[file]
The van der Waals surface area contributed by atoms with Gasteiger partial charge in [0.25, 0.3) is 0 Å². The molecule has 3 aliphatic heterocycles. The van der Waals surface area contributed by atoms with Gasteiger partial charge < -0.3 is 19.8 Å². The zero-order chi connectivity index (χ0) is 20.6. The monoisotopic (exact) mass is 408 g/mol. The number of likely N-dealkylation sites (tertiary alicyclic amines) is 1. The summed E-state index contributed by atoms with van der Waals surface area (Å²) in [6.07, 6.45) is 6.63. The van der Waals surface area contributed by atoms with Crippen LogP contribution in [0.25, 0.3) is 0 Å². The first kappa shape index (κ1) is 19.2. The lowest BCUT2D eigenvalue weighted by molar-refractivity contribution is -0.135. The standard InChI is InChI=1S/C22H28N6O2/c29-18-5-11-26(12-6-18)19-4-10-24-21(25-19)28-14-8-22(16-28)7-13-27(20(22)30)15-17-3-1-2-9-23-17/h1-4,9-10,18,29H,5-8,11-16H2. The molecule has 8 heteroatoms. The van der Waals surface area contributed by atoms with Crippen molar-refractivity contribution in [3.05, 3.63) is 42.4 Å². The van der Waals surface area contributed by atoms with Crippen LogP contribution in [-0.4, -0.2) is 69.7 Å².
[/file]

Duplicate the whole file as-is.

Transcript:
The van der Waals surface area contributed by atoms with Gasteiger partial charge in [0.25, 0.3) is 0 Å². The molecule has 3 aliphatic heterocycles. The van der Waals surface area contributed by atoms with Gasteiger partial charge < -0.3 is 19.8 Å². The zero-order chi connectivity index (χ0) is 20.6. The monoisotopic (exact) mass is 408 g/mol. The number of likely N-dealkylation sites (tertiary alicyclic amines) is 1. The summed E-state index contributed by atoms with van der Waals surface area (Å²) in [6.07, 6.45) is 6.63. The van der Waals surface area contributed by atoms with Crippen LogP contribution in [0.25, 0.3) is 0 Å². The first kappa shape index (κ1) is 19.2. The lowest BCUT2D eigenvalue weighted by molar-refractivity contribution is -0.135. The standard InChI is InChI=1S/C22H28N6O2/c29-18-5-11-26(12-6-18)19-4-10-24-21(25-19)28-14-8-22(16-28)7-13-27(20(22)30)15-17-3-1-2-9-23-17/h1-4,9-10,18,29H,5-8,11-16H2. The molecule has 8 heteroatoms. The van der Waals surface area contributed by atoms with Crippen molar-refractivity contribution in [3.05, 3.63) is 42.4 Å². The van der Waals surface area contributed by atoms with Crippen LogP contribution in [-0.4, -0.2) is 69.7 Å².